News Releases

(Washington, DC) -- Today, in a major speech on the floor of the United States Senate, Senator Patty Murray (D-Wash) outlined her Medifair Bill, which would improve access to care for seniors and the disabled by providing each state with no less than the national average in per patient Medicare reimbursements.

Senator Murray's Remarks Follow

Mrs. MURRAY. Madam President, seniors in Washington State cannot get the medical care they need, and I have come to the floor today to explain the problem and to offer a solution that has the support of doctors, nurses, hospitals, and patients throughout Washington State.

While many States are facing challenges in health care, the problems are especially severe in my home State, where providers are struggling to care for patients in a system that is falling down around them. There are many reasons for this crisis, but one of the most fundamental is the unfair way in which Medicare reimburses doctors and providers.

Just look at what happens to the seniors I represent. They have spent their lives working hard, raising their families, and paying into the Medicare system. In fact, they have paid the same percentage of their income into Medicare as Americans from every State. But when they retire, they find that their access to health care depends upon where they happen to live. If they live in Washington State, they can expect far less access and far fewer benefits than seniors in other States. That is because Medicare reimbursement rates vary State by State.

Today, those reimbursement rates don't reflect the true cost of providing care, and they are penalizing patients and providers throughout Washington.

Madam President, in recent years, we have lost many physicians and clinics, especially in our rural areas. These unfair Medicare rates are making the problem even worse by encouraging doctors to retire early, to move, or to stop seeing Medicare patients altogether.

At the same time, these rates make it even harder for us to attract the new doctors, nurses, and health care professionals that we need to fill the growing void. As a result, seniors have to spend all day long on the phone trying to find a doctor who will see them. More often than not, they are told the doctor is not accepting any new Medicare patients.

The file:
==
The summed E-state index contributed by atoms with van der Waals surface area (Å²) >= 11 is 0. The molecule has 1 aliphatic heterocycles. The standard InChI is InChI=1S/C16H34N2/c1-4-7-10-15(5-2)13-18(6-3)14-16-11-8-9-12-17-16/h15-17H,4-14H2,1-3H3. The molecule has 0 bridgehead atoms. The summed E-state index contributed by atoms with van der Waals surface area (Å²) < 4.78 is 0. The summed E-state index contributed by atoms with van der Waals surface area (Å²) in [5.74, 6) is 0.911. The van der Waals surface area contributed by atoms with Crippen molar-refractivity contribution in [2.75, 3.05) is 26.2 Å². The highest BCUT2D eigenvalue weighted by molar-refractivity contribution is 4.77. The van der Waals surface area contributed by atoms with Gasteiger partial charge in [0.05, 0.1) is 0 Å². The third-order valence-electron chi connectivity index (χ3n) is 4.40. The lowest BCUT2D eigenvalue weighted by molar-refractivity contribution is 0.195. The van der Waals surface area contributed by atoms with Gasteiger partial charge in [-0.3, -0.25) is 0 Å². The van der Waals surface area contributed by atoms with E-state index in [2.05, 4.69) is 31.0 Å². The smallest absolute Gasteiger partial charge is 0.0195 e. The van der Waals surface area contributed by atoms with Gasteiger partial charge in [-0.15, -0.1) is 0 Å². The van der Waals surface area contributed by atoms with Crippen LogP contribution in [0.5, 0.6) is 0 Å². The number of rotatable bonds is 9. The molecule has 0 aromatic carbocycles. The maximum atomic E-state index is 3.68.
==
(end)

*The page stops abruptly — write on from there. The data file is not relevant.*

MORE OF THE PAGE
Today, I want to explain the problem, show the impact it is having on the people of my State, and talk about a legislative proposal that Senator Cantwell and I have introduced to give Medicare patients the equity they deserve.

The Problem

For years, the health care challenges of Washington State have been getting worse, just like in the Presiding Officer's State. More and more patients don't have insurance and families don't have enough insurance. There is a shortage of health care professionals. That is causing problems, especially in our rural areas. There are many reasons for these difficulties, including our growing retired population, the rising cost of medical care and prescription drugs, as we all know, and paperwork and insurance.

In January, Medicare payments to doctors were slashed by 5.4 percent nationwide. Because many private insurers base their rates on Medicare payments, providers cannot shift the costs as they could in the past. In addition, Washington State is facing a budget shortfall and that has affected funding for Medicaid.

As we in Washington State try to address those national challenges, we are starting out several steps behind. That is because Washington State receives far below the national average in Medicare payments per patient. As this chart behind me shows, Medicare rates vary by State. Shown here are the average Medicare payments per beneficiary. These figures come from the Federal agency that manages the program--the Centers for Medicare and Medicaid Services, known as CMS. These figures are

for fiscal year 2000. I would love to show more recent numbers, but I understand CMS has decided they are no longer going to calculate or distribute these figures.

Looking at this chart, you can see that these figures vary dramatically between States. At the top is Louisiana. They get, on average, $7,336 per Medicare patient. At the bottom is Iowa, which receives less than half that, just $3,053. When you include the District of Columbia, Washington State, my State, ranks 42nd in the Nation in Medicare reimbursement beneficiary. The Presiding Officer's State of Arkansas ranks right here at about 28th in the Nation. It is well below the average of what most States get. The national average is $5,490. Washington State, my State, receives $3,921 per patient.